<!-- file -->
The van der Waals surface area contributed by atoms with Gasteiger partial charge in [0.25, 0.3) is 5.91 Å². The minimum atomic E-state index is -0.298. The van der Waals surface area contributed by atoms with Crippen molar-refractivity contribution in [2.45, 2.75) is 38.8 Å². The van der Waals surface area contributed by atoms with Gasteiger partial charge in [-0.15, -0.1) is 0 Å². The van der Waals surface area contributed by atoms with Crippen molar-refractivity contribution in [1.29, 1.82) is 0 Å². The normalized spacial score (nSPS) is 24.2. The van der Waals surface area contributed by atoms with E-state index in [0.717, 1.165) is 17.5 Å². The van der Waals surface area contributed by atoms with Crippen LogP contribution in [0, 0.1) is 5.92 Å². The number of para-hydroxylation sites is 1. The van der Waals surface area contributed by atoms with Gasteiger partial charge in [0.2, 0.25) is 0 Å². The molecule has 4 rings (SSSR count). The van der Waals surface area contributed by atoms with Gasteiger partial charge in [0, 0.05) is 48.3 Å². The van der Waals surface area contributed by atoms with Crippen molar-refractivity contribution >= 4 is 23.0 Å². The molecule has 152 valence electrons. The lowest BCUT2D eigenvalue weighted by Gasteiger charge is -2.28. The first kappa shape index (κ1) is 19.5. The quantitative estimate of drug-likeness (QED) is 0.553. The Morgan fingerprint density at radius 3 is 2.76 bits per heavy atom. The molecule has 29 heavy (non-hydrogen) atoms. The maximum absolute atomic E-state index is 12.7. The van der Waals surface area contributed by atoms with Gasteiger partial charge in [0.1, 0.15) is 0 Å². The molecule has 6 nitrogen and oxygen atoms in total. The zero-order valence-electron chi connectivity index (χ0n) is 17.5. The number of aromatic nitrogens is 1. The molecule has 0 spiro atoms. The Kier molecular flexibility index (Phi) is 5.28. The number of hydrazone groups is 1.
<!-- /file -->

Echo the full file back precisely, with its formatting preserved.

The van der Waals surface area contributed by atoms with Gasteiger partial charge in [0.25, 0.3) is 5.91 Å². The minimum atomic E-state index is -0.298. The van der Waals surface area contributed by atoms with Crippen molar-refractivity contribution in [2.45, 2.75) is 38.8 Å². The van der Waals surface area contributed by atoms with Gasteiger partial charge in [-0.15, -0.1) is 0 Å². The van der Waals surface area contributed by atoms with Crippen molar-refractivity contribution in [1.29, 1.82) is 0 Å². The normalized spacial score (nSPS) is 24.2. The van der Waals surface area contributed by atoms with E-state index in [0.717, 1.165) is 17.5 Å². The van der Waals surface area contributed by atoms with Crippen LogP contribution in [0, 0.1) is 5.92 Å². The number of para-hydroxylation sites is 1. The van der Waals surface area contributed by atoms with Gasteiger partial charge in [0.2, 0.25) is 0 Å². The molecule has 4 rings (SSSR count). The van der Waals surface area contributed by atoms with Gasteiger partial charge in [0, 0.05) is 48.3 Å². The van der Waals surface area contributed by atoms with Crippen molar-refractivity contribution >= 4 is 23.0 Å². The molecule has 152 valence electrons. The lowest BCUT2D eigenvalue weighted by Gasteiger charge is -2.28. The first kappa shape index (κ1) is 19.5. The quantitative estimate of drug-likeness (QED) is 0.553. The Morgan fingerprint density at radius 3 is 2.76 bits per heavy atom. The molecule has 29 heavy (non-hydrogen) atoms. The maximum absolute atomic E-state index is 12.7. The van der Waals surface area contributed by atoms with Gasteiger partial charge in [0.1, 0.15) is 0 Å². The molecule has 6 nitrogen and oxygen atoms in total. The zero-order valence-electron chi connectivity index (χ0n) is 17.5. The number of aromatic nitrogens is 1. The molecule has 0 spiro atoms. The Kier molecular flexibility index (Phi) is 5.28. The number of hydrazone groups is 1.